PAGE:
Taking Compliance from Policy to Practice: Managing in a Sea of Change
November 6, 2013
Compliance is an area of higher education law and policy that keeps college and university presidents and chancellors up at night--not unlike the reaction of institutional counsel. Given the many challenges facing institutions of higher education, the shortage of resources at most institutions, and increased calls for accountability on multiple fronts from external voices (e.g., federal and state policy-makers, accrediting bodies, etc.), many institutional leaders are hard-pressed to find sufficient time and energy to focus on compliance matters. Yet the growing importance of strong, effective compliance programs is becoming increasingly clear.
Here are a few thoughts from the perspective of a (relatively new) president on approaching the topic of compliance from an institutional perspective.
Institutional Model and Structure
With regard to a structure for overall compliance responsibility, I do not believe that there is a single “best” model for all institutions of higher education. Large research universities with medical schools and hospitals have very different compliance needs than small liberal arts colleges, for example. Some institutions might choose to have a chief compliance officer; others will choose to work through a compliance committee that cuts across departmental and unit lines. In choosing a model for a specific institution, factors such as the types and degrees of compliance risks for that particular institution, its history regarding compliance issues, backgrounds of personnel in compliance-related offices within the organization, and overall budget should all be considered.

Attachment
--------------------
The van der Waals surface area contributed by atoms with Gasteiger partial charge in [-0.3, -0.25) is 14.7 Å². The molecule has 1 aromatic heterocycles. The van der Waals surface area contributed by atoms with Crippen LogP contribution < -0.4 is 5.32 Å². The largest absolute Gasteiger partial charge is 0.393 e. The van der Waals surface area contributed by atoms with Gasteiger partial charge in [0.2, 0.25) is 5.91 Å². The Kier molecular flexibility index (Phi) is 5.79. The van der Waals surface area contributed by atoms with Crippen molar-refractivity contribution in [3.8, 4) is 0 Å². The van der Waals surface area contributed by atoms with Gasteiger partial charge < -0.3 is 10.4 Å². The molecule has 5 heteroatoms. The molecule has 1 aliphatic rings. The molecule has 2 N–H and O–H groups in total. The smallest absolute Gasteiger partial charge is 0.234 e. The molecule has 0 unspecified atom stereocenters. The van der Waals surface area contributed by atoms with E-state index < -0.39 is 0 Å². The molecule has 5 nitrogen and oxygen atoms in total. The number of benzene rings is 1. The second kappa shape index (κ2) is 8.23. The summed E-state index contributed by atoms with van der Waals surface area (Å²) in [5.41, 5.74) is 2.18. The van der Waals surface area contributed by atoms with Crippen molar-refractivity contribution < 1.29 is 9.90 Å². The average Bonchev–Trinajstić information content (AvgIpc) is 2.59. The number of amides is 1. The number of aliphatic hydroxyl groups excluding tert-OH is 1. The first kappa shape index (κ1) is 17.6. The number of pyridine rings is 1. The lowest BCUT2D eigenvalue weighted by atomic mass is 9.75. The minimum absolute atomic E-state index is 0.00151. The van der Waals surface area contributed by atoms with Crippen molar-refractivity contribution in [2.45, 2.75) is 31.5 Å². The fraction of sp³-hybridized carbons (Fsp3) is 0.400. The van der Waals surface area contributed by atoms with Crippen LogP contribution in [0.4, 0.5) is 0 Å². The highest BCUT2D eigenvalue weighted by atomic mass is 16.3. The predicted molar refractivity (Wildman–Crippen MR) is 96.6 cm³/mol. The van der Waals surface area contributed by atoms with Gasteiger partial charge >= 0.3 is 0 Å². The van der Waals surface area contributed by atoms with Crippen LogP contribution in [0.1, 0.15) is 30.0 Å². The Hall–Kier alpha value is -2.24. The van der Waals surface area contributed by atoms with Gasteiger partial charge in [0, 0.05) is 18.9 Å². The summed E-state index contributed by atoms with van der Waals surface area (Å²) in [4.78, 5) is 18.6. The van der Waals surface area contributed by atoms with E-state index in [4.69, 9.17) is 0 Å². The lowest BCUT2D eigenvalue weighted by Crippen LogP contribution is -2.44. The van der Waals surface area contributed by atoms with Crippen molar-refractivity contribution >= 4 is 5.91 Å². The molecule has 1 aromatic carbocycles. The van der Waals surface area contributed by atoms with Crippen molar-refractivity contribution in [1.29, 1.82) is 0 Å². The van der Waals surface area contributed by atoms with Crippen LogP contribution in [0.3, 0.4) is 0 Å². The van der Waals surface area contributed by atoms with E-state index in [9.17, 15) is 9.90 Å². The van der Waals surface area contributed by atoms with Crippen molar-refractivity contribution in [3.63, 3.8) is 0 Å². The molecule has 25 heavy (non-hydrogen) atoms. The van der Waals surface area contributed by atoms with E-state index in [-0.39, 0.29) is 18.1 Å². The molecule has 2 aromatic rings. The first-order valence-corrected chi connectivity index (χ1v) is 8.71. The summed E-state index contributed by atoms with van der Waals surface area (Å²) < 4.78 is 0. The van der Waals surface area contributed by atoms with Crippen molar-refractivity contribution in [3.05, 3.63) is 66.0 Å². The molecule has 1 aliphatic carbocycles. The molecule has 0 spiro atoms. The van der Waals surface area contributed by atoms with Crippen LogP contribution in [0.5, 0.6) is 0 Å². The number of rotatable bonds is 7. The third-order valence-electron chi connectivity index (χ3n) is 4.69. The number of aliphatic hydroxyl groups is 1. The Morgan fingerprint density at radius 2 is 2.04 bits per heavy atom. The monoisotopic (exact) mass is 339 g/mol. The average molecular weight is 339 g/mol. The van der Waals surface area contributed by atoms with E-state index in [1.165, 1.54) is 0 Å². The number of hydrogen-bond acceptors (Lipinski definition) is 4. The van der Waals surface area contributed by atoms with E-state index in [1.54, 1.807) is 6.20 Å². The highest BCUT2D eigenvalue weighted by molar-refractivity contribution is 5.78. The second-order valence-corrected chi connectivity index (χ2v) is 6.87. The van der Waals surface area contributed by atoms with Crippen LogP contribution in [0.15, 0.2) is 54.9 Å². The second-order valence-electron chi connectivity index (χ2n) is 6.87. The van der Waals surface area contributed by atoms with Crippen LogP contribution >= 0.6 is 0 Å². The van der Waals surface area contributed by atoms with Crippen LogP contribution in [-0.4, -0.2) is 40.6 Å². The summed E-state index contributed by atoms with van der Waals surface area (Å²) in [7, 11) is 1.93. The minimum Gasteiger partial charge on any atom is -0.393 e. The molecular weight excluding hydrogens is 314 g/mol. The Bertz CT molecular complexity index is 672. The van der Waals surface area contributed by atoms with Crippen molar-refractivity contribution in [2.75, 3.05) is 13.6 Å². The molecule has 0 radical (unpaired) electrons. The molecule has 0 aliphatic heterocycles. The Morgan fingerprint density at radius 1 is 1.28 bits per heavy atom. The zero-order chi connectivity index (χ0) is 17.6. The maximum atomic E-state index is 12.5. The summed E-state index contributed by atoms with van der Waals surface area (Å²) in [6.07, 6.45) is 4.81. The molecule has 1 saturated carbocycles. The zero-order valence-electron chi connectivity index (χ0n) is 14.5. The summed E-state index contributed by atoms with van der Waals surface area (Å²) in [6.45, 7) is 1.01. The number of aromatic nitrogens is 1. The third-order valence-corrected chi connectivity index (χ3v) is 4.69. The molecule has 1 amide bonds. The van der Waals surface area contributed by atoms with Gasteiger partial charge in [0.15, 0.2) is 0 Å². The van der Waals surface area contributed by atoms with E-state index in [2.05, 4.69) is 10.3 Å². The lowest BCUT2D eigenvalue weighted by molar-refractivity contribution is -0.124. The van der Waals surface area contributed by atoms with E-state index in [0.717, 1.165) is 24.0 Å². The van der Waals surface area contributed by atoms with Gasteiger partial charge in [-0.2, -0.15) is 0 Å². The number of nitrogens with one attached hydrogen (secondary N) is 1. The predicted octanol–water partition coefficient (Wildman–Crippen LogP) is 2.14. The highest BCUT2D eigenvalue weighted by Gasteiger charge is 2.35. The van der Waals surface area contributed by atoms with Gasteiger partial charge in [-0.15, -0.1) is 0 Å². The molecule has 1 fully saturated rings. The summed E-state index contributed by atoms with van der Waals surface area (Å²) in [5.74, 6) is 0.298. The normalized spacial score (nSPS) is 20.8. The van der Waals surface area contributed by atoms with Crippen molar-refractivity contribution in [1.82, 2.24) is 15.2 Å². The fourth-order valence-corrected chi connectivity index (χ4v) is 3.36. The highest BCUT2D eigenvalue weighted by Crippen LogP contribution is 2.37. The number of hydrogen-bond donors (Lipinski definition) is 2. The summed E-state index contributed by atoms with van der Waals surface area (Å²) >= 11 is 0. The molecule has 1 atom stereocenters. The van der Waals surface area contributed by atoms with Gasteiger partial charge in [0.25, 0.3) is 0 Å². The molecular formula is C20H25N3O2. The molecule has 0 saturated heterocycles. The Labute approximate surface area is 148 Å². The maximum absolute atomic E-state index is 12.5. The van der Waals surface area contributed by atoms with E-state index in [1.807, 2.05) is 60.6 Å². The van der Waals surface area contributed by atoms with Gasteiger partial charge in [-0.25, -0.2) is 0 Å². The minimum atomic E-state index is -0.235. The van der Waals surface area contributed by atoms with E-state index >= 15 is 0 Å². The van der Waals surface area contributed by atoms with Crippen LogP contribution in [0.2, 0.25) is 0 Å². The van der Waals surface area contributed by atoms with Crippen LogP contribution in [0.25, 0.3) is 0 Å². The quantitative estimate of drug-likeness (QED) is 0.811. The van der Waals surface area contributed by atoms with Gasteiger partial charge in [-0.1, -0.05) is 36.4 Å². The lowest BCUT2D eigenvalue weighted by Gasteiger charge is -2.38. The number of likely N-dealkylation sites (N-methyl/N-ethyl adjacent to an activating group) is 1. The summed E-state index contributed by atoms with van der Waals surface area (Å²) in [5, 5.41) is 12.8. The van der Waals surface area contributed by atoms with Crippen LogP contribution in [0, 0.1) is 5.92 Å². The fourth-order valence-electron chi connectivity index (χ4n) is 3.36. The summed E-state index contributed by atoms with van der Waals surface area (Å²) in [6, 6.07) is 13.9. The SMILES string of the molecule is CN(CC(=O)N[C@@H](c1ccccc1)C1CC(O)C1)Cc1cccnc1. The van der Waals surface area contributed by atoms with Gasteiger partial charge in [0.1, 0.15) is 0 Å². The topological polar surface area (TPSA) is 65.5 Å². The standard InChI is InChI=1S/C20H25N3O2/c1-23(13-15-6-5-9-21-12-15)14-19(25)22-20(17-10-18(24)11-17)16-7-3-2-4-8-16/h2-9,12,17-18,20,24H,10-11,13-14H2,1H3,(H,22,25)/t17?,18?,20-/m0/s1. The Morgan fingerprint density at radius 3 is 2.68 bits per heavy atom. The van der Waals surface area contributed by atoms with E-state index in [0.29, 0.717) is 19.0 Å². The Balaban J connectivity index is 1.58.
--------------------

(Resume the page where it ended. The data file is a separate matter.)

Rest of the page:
There is no need to reinvent the wheel here. We can continue to learn from the models developed by other institutions of higher learning, keeping in mind our varying missions and needs. We can also utilize the resources of our national higher education organizations, like NACUA and the Higher Education Compliance Alliance (www.higheredcompliance.org)--both to develop a catalog of compliance risks that apply to our institutions and to review best practices and models nationally. In some respects, decisions regarding the development of a structure to handle compliance obligations are not unlike decisions about other challenges and priorities that cut across the entire institution (diversity, for example). Furthermore, our compliance approaches and structures must remain flexible enough to evolve over time as needs and circumstances change--in other words, as new compliance obligations and risks arise or become more prevalent.
Perfection is not the Goal
A good compliance program cannot have perfection as its goal. Risk is inherent in any institution where cutting-edge teaching and research is being done, and where there are thousands of students and employees. The goal is not to eliminate all compliance risks, but rather to identify potential risks and then to prevent or manage them to the extent reasonably possible in light of other institutional goals and priorities.